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Does spinal trauma cause migraine?

By Staff | Feb 25, 2016

If you are currently living with migraine headaches, you are familiar with the classic symptoms of intense, throbbing pain on one or both sides of the head accompanied by nausea, vomiting, dizziness, visual disturbances, and sensitivity to light and sound. Migraine attacks range between four and 72 hours, during which many sufferers sequester themselves in a quiet, dark room until the attack passes. The large majority of migraine patients are unable to work, attend school or function normally during their attacks.

According to the Migraine Research Foundation, nearly 30 million people, or 10 percent of the U.S. population, suffer from migraine – 75 percent of them women. About half of affected women have more than one attack each month, and a quarter experience four or more severe attacks per month. In addition to suffering through the attacks, many of those afflicted with migraine live in constant fear of the next attack, which could come at any time to disrupt work, school, family time and social activities. This devastating impact upon adults, children, work and family life warrants migraine’s ranking in the top 20 of the world’s most disabling illnesses.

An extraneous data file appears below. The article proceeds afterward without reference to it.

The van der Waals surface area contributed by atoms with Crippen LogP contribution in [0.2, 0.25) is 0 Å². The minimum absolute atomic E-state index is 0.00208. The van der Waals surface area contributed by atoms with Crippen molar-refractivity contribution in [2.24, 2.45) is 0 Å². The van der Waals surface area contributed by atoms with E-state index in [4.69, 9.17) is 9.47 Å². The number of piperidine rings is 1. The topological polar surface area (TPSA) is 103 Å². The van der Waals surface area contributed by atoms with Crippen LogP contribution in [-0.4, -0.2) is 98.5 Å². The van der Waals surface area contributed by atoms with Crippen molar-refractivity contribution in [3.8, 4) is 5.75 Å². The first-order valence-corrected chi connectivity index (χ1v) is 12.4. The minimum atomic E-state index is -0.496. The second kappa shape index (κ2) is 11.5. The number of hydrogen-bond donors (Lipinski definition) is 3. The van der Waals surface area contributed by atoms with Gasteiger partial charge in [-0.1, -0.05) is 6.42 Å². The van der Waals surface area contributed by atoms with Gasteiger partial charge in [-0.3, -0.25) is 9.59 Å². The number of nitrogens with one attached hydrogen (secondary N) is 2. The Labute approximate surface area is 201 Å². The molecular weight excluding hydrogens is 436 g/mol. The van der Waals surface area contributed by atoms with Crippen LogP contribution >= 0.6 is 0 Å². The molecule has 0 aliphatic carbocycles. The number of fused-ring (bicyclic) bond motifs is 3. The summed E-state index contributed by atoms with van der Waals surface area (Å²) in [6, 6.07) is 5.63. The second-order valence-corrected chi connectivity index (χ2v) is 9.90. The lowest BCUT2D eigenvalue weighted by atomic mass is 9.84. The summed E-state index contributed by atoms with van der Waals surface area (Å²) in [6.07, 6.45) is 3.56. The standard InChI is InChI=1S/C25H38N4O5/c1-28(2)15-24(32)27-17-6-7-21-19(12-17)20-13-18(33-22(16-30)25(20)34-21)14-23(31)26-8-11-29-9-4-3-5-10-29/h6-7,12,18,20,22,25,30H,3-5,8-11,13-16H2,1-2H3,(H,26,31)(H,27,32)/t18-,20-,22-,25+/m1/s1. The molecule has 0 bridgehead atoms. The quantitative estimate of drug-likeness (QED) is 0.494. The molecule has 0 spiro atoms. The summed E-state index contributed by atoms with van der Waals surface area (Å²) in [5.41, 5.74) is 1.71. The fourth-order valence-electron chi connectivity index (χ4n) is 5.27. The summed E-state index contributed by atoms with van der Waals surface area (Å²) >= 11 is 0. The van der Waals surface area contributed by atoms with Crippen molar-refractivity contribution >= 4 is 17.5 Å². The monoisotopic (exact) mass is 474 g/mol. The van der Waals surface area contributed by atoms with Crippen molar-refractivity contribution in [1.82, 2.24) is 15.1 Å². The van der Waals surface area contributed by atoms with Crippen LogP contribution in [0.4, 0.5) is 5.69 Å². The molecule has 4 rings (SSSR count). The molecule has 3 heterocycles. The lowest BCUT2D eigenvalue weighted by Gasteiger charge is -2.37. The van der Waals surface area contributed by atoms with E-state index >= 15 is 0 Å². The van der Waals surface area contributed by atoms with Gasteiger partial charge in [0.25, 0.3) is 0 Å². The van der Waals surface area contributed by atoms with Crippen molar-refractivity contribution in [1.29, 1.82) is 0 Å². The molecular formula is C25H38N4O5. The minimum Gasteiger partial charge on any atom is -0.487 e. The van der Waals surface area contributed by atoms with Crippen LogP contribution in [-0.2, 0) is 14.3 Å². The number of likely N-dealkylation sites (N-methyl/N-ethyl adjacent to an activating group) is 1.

While migraine headaches can be triggered by a number of factors, including stress, excessive light or sound, fatigue, hunger, food sensitivities, hormonal fluctuation, weather changes, caffeine, or cigarette smoke, it is important to understand that these “trigger factors” do not cause migraine headaches.

One causal factor, which is beginning to appear more frequently in medical research, is head and/or neck trauma. It is thought that trauma to the alignment of the head and upper neck (C1 and C2 vertebrae) alters nerve and blood flow in the brainstem, leading to headaches.

A chiropractic technique that focuses upon the alignment of the head and neck is known as upper cervical care. To accurately assess whether a migraine patient may benefit from care, the upper cervical chiropractor will perform two diagnostic tests: thermal imaging and digital X-rays of the spine. If an upper cervical misalignment is diagnosed, the patient’s injured neck is corrected by administering a precise adjustment by hand on a specially designed knee chest table. Many migraine patients notice improvement in symptoms with just a few treatments.

Dr. Erin Elster is an Upper Cervical Chiropractor who has successfully treated over 250 patients with chronic headaches. Her published headache research is available on her website: www.erinelster.com. For more information, or to schedule an appointment, contact Dr. Elster in Kahului at (808) 866-6551 or erin@erinelster.com.